Johnson and Johnson halted a study of an additional use for its intravenous antibiotic Doribax because data showed pneumonia patients fared better on an older combination drug, according to the Food and Drug Administration.
The FDA said that in a study of patients who developed pneumonia while on a breathing machine, more participants taking Doribax died and fewer were cured than in the comparison group. Those patients were given an intravenous drug, sold by Merck & Co. under the brand Primaxin, that combines the antibiotic imipenem with a second drug that keeps it active in the body longer.
Doribax, which was launched in 2007, remains on the market for two approved uses, infections in the abdomen and in the urinary tract.
Johnson & Johnson, based in New Brunswick, N.J., and its Janssen Pharmaceuticals unit, which makes the injected drug, did not publicly disclose the decision when the study was halted last May. Spokesman Shaun Mickus said Friday that at the time J&J notified the FDA, other health authorities and study investigators about the decision and the interim study results. A more complete data analysis was finished recently, leading to the FDA announcement.
Mickus said the study was ended on the recommendation of an independent monitoring committee. The study was being done to fulfill a requirement of the European Medicines Agency for additional testing after Doribax went on sale, according to Johnson & Johnson. The drug is approved in Europe for pneumonia patients.
J&J has been seeking approval to market Doribax for pneumonia patients in the U.S. since June 2007, but the following year the FDA ruled it could not approve that use without additional data. That decision came after FDA advisers ruled that studies J&J submitted weren't rigorous enough to prove Doribax works as well as older therapies in pneumonia patients.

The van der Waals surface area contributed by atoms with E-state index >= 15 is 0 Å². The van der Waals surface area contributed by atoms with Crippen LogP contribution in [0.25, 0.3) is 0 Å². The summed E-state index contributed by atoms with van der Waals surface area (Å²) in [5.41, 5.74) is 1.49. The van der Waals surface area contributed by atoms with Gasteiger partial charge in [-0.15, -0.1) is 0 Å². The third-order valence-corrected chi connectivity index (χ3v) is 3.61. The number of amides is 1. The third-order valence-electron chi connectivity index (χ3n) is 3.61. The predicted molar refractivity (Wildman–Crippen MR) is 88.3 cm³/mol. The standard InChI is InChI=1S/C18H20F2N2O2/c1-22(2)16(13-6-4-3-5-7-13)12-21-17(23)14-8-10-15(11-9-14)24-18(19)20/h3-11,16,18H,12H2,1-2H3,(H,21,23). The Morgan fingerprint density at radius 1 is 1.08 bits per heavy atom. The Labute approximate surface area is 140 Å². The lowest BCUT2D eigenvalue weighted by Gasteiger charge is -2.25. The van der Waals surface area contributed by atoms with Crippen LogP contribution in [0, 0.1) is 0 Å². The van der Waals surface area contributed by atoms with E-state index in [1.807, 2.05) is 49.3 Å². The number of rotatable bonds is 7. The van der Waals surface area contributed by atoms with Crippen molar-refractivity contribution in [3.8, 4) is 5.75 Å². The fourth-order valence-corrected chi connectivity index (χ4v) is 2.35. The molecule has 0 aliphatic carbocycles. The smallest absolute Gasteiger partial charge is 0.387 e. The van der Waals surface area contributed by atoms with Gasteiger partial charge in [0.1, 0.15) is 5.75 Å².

The FDA said late Thursday that it was reviewing the study results and will release any new information resulting from that investigation later.
The study found that in the group getting Doribax, also called doripenum, about 22 percent of patients died within 28 days and 46 percent were cured. In the comparison group, about 15 percent died within 28 days and 57 percent were cured.
Mickus said Friday the company is still in discussions with the FDA on its application to market Doribax for treating patients who acquire pneumonia while in the hospital. That's a common problem given that hospitalized patients generally are very sick and are exposed to germs more dangerous than those circulating in the community.
J&J has not disclosed annual sales of Doribax. It only reports sales for individual products when they exceed $500 million per year.
Johnson & Johnson shares fell 64 cents to $64.76 in afternoon trading Friday.
The decline also follows media reports late Thursday that a Washington state couple is suing J&J, alleging their 2-year-old son was killed after taking defective Children's Tylenol from a batch that had been recalled.
Johnson & Johnson said in a statement that its 2010 recalls of children's products were not related to the "serious adverse events or cases of overdose" alleged in the lawsuit. The company said it promptly notified consumers, doctors, retailers and regulators about the recall.